Petr Petrovich Konovnitsin began his military service in the very young age, as the main part of Russian commanders. He participated in thr Russian-Swedish war of 1788-1790 years and in the Polish war of 1794 and was promoted to the rank of Major-General in 1797.
But after Paul's I coming to the throne he was dismissed and lived in his estate till 1806. In 1806 he was elected by St. Petersburg nobility the commander of the "zemskoe voisko" (local militia). After the militia had been disbanded he was taken on military service again. In 1808-1809 during the Russian Swedish war he was a General Aide-de-Camp in the Russian Staff in Finland. He perfectly managed food provision of the Russian army.
In 1812 Lieutenant-General Konovnitsin commanded the 3-rd Infantry Division in the 1-st Western Army of Barclay de Tolly. He and his division distinguished in the battles of Ostrovno, Smolensk and Lubino (Valutina Hill). After the battle of Smolensk Konovnitsin was appointed the commander of the rear-guard of the retreating Russian army and ensured the successful retreat of the army in full order and taking its positions at Borodino.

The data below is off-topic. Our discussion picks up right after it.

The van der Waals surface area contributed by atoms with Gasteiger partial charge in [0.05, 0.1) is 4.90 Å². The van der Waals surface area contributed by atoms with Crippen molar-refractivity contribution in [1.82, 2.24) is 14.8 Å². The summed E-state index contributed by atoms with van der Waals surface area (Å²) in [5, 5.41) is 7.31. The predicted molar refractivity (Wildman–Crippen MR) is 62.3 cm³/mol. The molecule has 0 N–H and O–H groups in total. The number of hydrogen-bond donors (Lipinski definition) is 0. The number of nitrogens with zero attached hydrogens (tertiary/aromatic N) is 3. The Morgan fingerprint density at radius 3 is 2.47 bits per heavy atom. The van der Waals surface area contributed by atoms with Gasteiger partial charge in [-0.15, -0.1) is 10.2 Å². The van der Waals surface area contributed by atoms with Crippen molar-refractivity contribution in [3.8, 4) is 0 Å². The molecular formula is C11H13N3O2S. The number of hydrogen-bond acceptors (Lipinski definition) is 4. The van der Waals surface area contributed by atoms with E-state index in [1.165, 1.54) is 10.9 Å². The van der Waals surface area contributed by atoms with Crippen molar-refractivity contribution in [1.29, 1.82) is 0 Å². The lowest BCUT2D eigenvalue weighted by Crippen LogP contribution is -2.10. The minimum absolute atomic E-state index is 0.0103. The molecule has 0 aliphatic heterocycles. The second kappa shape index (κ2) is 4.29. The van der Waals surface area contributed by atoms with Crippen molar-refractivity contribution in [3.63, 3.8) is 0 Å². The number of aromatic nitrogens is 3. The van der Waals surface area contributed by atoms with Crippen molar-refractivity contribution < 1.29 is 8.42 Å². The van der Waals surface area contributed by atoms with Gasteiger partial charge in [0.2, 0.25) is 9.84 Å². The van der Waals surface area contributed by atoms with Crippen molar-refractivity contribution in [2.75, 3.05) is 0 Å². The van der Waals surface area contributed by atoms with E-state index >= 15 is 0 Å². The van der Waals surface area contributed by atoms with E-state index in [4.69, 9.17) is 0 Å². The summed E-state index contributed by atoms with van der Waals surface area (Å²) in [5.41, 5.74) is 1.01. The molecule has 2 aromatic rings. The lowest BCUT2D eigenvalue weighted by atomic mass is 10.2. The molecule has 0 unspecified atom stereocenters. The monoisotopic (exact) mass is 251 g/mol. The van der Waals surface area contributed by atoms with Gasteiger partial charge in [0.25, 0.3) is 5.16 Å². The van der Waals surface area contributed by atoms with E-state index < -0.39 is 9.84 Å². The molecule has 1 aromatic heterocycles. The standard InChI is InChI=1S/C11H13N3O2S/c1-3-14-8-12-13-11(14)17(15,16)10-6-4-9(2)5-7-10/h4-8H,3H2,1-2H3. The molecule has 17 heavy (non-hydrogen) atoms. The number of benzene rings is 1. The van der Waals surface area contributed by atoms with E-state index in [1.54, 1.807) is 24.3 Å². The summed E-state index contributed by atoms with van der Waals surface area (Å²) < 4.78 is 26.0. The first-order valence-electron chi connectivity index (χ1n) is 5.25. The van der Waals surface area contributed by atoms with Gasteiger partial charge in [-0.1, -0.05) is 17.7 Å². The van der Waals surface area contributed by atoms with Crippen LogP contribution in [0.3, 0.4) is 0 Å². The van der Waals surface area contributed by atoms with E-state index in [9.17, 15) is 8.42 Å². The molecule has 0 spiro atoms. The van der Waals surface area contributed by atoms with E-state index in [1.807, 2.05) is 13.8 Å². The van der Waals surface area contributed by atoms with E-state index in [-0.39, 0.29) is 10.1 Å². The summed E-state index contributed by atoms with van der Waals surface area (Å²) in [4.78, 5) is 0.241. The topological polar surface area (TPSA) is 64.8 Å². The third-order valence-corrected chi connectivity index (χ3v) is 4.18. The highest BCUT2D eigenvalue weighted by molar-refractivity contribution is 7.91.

In the battle of Borodino he temporarily commanded the left wing after Bagration had been mortally wounded. After Russian Army left Moscow he was appointed General Aide-de-Camp if Kutuzov's Staff and during staying of the Russian Army in Tarutino he fulfilled the duties of the Chief of Staff. He was on this post during all the period of the Russian Army counter-offensive.
In 1813 he was appointed the commander of a Grenadier Corps, but in the first big battle at Lutzen Konovnitsin was seriously wounded and quitted the ranks. After this he was at the court of Alexander I.
In 1815-1819 Konovnitsin was the War Minister of Russia. In 1817 he was promoted to the rank of General of Infantry. From 1819 Konovnitsin was the Chief Manager of the Page Corps, other Cadet Corps , Tsarskoselky Liceum and a member of the State Council. And also in 1819 he was given the title of Count (Graf).
Konovnitsin's eldest son Petr Petrovich took part in the revolt of Decembrists, was prosecuted for it, degraded to the ranks and exiled to the Caucasus, where he died. Konovnitsin's daughter was Decembist M.M. Narishkin's wife and voluntarily followed her husband to the exile in Siberia.